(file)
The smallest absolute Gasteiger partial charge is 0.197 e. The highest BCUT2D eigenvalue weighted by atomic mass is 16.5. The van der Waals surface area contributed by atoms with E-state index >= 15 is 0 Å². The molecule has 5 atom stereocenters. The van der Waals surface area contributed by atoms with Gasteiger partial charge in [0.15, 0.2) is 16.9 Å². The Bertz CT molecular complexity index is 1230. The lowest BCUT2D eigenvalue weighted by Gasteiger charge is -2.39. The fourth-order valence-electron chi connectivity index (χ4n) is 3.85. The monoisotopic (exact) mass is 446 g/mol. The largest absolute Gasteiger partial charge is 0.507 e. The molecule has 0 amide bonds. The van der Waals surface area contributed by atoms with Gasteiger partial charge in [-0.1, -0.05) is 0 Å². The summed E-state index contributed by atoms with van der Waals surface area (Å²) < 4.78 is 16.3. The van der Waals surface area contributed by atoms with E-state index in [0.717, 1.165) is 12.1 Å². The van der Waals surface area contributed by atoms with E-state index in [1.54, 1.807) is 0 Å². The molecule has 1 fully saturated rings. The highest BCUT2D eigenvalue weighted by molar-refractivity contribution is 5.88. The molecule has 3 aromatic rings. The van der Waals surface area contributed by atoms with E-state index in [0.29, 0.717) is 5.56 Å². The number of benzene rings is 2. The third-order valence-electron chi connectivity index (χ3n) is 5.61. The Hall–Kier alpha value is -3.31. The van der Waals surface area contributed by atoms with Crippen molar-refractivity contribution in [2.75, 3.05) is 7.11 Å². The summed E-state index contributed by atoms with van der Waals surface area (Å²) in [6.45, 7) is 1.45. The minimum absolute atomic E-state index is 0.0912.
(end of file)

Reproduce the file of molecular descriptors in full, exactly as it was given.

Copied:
The smallest absolute Gasteiger partial charge is 0.197 e. The highest BCUT2D eigenvalue weighted by atomic mass is 16.5. The van der Waals surface area contributed by atoms with E-state index >= 15 is 0 Å². The molecule has 5 atom stereocenters. The van der Waals surface area contributed by atoms with Gasteiger partial charge in [0.15, 0.2) is 16.9 Å². The Bertz CT molecular complexity index is 1230. The lowest BCUT2D eigenvalue weighted by Gasteiger charge is -2.39. The fourth-order valence-electron chi connectivity index (χ4n) is 3.85. The monoisotopic (exact) mass is 446 g/mol. The largest absolute Gasteiger partial charge is 0.507 e. The molecule has 0 amide bonds. The van der Waals surface area contributed by atoms with Gasteiger partial charge in [-0.1, -0.05) is 0 Å². The summed E-state index contributed by atoms with van der Waals surface area (Å²) < 4.78 is 16.3. The van der Waals surface area contributed by atoms with E-state index in [0.717, 1.165) is 12.1 Å². The van der Waals surface area contributed by atoms with E-state index in [1.54, 1.807) is 0 Å². The molecule has 1 fully saturated rings. The highest BCUT2D eigenvalue weighted by molar-refractivity contribution is 5.88. The molecule has 3 aromatic rings. The van der Waals surface area contributed by atoms with E-state index in [0.29, 0.717) is 5.56 Å². The number of benzene rings is 2. The third-order valence-electron chi connectivity index (χ3n) is 5.61. The Hall–Kier alpha value is -3.31. The van der Waals surface area contributed by atoms with Crippen molar-refractivity contribution in [2.75, 3.05) is 7.11 Å². The summed E-state index contributed by atoms with van der Waals surface area (Å²) in [6.45, 7) is 1.45. The minimum absolute atomic E-state index is 0.0912.